Living Trusts And Family
OCEAN CITY - When most investors hear the term 'living trust,' they often think of something only celebrities and the ultrawealthy use to shelter their assets from public view. The truth is, anyone who has reason to keep some things about their net worth confidential, even from relatives, might consider this vehicle as part of the estate planning process. Assets held within a living trust bypass probate court, removing them •€' and how you distribute them •€' from public view. The ability to retain control of the trust's assets during your lifetime, and to add and remove assets at will, also make the living trust a flexible way to manage your estate. There are many other pluses as well.
As the name implies, living trusts hold significant advantages while you are still alive. One of the main advantages is flexibility. Living trusts are revocable, meaning that you can change the provisions and the trustees whenever and as often as you like. And, unlike some other planning instruments, living trusts allow you the freedom to use the assets at any time.
Another significant advantage of having a living trust is the amount of control it gives you, even in the event that you become incapacitated. The time may come when you are unable to manage your own affairs due to illness or injury. The trustee (or trustees) you assign to manage your assets in a living trust are bound by law as a fiduciary (someone who manages the assets of another for their sole benefit) to closely follow the directions you lay out in the trust. They must, in other words, always act in your best interest.
'You've given specific instructions as to what they're empowered to do,' said David Dodson, Southeast Division Director of the Wealth Structuring Group at Merrill Lynch.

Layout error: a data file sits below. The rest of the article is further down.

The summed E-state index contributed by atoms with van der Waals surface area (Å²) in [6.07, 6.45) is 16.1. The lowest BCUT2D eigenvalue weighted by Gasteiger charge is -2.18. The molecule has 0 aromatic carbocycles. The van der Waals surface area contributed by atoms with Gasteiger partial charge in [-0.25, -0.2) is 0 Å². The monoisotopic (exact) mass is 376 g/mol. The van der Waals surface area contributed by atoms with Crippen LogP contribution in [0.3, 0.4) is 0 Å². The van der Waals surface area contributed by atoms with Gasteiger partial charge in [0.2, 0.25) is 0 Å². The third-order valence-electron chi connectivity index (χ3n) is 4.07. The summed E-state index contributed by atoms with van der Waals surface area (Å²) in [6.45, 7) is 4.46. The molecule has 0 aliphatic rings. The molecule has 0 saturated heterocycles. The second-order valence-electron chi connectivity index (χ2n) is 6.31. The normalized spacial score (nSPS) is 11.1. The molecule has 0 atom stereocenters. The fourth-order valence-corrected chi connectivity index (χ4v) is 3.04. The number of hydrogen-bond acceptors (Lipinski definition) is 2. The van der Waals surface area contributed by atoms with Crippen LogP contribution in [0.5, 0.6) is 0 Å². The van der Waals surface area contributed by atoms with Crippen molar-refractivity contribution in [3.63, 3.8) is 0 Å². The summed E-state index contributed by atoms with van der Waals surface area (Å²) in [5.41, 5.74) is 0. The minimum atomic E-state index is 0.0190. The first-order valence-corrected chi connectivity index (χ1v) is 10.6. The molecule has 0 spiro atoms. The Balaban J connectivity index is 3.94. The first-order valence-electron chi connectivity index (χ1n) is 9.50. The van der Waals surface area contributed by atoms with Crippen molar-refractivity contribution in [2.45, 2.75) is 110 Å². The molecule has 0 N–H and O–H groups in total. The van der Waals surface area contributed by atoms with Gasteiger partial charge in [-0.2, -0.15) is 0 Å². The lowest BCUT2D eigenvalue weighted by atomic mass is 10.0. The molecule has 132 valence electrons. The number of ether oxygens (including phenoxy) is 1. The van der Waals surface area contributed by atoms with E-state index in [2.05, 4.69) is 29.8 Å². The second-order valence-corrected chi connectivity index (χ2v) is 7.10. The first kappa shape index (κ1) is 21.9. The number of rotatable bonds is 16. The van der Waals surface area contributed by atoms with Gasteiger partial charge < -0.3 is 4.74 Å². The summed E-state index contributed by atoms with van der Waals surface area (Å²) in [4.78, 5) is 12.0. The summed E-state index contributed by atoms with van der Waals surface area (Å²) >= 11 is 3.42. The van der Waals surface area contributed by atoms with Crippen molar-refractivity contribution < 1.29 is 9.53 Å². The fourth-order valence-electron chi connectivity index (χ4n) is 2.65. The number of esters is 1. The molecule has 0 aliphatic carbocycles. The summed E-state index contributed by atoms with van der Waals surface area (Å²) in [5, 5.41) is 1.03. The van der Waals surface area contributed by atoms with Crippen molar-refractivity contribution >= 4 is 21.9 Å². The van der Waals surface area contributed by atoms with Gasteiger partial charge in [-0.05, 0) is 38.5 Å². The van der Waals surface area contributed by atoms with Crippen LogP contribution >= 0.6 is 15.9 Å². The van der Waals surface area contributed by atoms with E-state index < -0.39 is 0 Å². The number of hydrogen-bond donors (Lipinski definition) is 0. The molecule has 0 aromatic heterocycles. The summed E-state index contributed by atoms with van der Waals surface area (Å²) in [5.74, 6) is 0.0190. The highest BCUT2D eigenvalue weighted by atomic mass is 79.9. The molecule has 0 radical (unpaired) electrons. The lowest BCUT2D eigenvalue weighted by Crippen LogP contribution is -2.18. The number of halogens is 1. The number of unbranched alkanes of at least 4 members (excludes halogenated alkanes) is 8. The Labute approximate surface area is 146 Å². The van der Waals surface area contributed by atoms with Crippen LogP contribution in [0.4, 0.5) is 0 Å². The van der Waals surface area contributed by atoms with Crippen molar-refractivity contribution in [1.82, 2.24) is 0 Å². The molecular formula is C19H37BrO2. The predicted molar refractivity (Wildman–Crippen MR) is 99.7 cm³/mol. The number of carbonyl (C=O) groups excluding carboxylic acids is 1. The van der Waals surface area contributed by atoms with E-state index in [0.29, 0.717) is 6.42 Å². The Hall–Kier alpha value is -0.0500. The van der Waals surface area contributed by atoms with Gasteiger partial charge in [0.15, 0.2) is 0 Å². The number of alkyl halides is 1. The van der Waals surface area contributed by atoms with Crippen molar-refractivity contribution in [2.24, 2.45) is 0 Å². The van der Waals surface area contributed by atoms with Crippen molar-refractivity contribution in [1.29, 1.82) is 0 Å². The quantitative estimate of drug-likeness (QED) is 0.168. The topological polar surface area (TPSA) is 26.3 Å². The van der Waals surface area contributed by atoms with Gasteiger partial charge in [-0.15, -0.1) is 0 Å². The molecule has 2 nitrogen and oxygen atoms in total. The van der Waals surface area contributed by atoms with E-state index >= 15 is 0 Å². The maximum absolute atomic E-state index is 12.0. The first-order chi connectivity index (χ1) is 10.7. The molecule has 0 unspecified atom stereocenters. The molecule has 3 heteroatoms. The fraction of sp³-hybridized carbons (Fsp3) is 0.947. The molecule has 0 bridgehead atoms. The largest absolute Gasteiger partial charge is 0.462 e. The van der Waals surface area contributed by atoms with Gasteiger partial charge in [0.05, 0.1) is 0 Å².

And because the choices are yours, there's less likelihood of disputes among family members as to whether your wishes are being carried out.
A living trust has many advantages after death as well. All its provisions and contents, including nonpublic property such as business holdings and portfolios, will remain out of the public eye by avoiding probate court. Unlike wills, which must be settled in probate court and therefore are a matter of public record, living trusts (also known as inter vivos trusts) are private documents, Dodson says. As assets from your trust pass to your heirs according to your specifications, nobody needs to know except those directly involved.
However, even if you have set up a living trust, you should still have a will, Dodson cautions. Not all your assets will be included in the living trust, and a will is intended to help ensure that your entire financial life is distributed based on your estate plan. You may wish to create a pour-over will, which essentially transfers all your remaining assets into the trust at the time of your death.
One disadvantage of some trusts is the administrative burden: Trusts require regular oversight and maintenance. While many people choose to retain direct control over their assets by naming themselves the trustee, another option is to select one or more individuals to serve as trustee(s). Even if you do name yourself trustee, you'll still need to designate someone to succeed you as trustee should you become unable to serve in that function yourself.
Choosing the right person or entity is crucial. Make sure the person you choose understands the responsibilities involved with carrying out potentially complex instructions. One option is to name a loved one as a co-trustee along with a professional trustee.
It's also vital to have a solid team of professionals advising you as you establish and maintain the trust. Your financial advisor can discuss living trusts with you and can introduce you to a trust specialist, as well as give you recommendations for attorneys and accountants, if you don't already have them.
(A Merrill Lynch Senior Financial Advisor who can be reached at 410-213-8520.)